Five Big All-time Global Climate Records Broken in June: Temperature, Temperature, Temperature, and Arctic and Antarctic Sea Ice

By July 15, 2010 February 21st, 2013 Impacts

NOAA reports that June, April to June, and the Year-to-Date Global Temperatures are the warmest on Record. Last month’s combined global land and ocean surface temperature made it the warmest June on record and the warmest on record averaged for any April-June and January-June periods.

Arctic sea ice covered was 10.6 percent below the 1979-2000 average extent and the lowest June extent since records began in 1979. This was also the 19th consecutive June with below-average Arctic sea ice extent. But, look – Antarctic sea ice extent in June was 8.3 percent above the 1979-2000 average, which made it the largest June extent on record. How did we get the smallest Arctic and the Largest Antarctic extents records ever?

Climate change of course. As counter-intuitive as it sounds, We have finally locked down one of the main reasons that Antarctica’s sea ice has been growing (see here). There are a number of reasons actually, but the biggest today seems to be the ozone hole. What it is doing is increasing winds in Antarctica and lowering the level of the Stratosphere. this bring the cooler air of upper atmosphere closer to the earth’s surface which allows more mixing and colder temperatures.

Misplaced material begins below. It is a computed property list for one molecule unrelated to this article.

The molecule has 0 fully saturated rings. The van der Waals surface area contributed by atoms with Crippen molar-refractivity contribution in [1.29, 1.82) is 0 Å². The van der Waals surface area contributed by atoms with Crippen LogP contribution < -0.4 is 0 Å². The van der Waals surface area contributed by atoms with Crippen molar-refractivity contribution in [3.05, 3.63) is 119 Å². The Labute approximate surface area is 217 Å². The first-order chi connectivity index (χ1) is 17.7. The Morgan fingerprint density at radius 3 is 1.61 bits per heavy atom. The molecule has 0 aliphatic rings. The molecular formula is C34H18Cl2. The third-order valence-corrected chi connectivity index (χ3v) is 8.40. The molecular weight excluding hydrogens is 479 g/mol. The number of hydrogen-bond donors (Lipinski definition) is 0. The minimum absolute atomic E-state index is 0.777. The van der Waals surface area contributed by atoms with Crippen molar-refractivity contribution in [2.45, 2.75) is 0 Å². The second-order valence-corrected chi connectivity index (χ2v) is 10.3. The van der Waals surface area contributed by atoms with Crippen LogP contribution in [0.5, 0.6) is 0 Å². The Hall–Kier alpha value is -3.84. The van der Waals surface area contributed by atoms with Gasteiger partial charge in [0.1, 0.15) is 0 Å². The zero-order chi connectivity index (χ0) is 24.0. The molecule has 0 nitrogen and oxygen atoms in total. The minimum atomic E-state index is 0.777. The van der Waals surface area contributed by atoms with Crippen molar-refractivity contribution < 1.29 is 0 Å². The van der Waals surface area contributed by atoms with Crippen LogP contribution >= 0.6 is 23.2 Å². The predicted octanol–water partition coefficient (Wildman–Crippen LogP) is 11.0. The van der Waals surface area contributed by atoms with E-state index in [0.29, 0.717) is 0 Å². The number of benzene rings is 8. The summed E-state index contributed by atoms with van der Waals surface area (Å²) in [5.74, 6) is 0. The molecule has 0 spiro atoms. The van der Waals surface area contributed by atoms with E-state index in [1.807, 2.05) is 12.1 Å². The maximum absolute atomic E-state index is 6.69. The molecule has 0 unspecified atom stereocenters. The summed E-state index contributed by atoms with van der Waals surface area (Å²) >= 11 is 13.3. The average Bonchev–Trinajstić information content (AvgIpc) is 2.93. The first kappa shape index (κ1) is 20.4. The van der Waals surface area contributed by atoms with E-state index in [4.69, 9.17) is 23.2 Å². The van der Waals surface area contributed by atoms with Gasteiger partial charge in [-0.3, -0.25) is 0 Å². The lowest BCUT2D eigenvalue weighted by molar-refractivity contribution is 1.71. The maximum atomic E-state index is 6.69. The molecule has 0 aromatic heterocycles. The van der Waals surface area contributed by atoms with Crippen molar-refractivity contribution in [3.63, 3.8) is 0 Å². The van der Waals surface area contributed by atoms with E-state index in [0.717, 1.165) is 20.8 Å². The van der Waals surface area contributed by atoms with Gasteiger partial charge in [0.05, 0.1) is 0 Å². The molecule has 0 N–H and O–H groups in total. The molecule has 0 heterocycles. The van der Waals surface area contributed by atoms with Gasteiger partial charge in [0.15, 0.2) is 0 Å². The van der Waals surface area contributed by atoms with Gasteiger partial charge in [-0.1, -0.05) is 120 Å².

But here’s the problem with this theory. Antarctic temperatures have not dropped. They have warmed. Not as much as the world average, or near as much as the Arctic, but they have not dropped. (This diminished warming in the Antarctic is completely supported by the climate models. the ocean around Antarctica moderates its climate and keeps it from warming, whereas the Arctic is surrounds by land, which accelerates warming.) Temperature however is not the only thing that can increase the freezing of sea water.  The higher winds increase cooling of the ocean surface. This allows two other things going in the Antarctic to increase the extents of sea ice.

Ice discharge in Antarctica has increased to about the level that we are seeing in Greenland. these extra icebergs melt quickly and decrease the salinity of Antarctic Ocean surface water. Less salinity allows the water to freeze at a higher temperature. (Normal sea water freezes at about 28.4 degrees F.)

The final thing is a feedback effect. More sea ice decrees the amount of mixing of surface waters because once the surface freezes the wind can’t move the water around, which is responsible for mixing the less salty water at the surface with the more salty water below. So the lack of mixing keeps the surface waters less salty, allow freezing to occur at a higher temperature. (see here)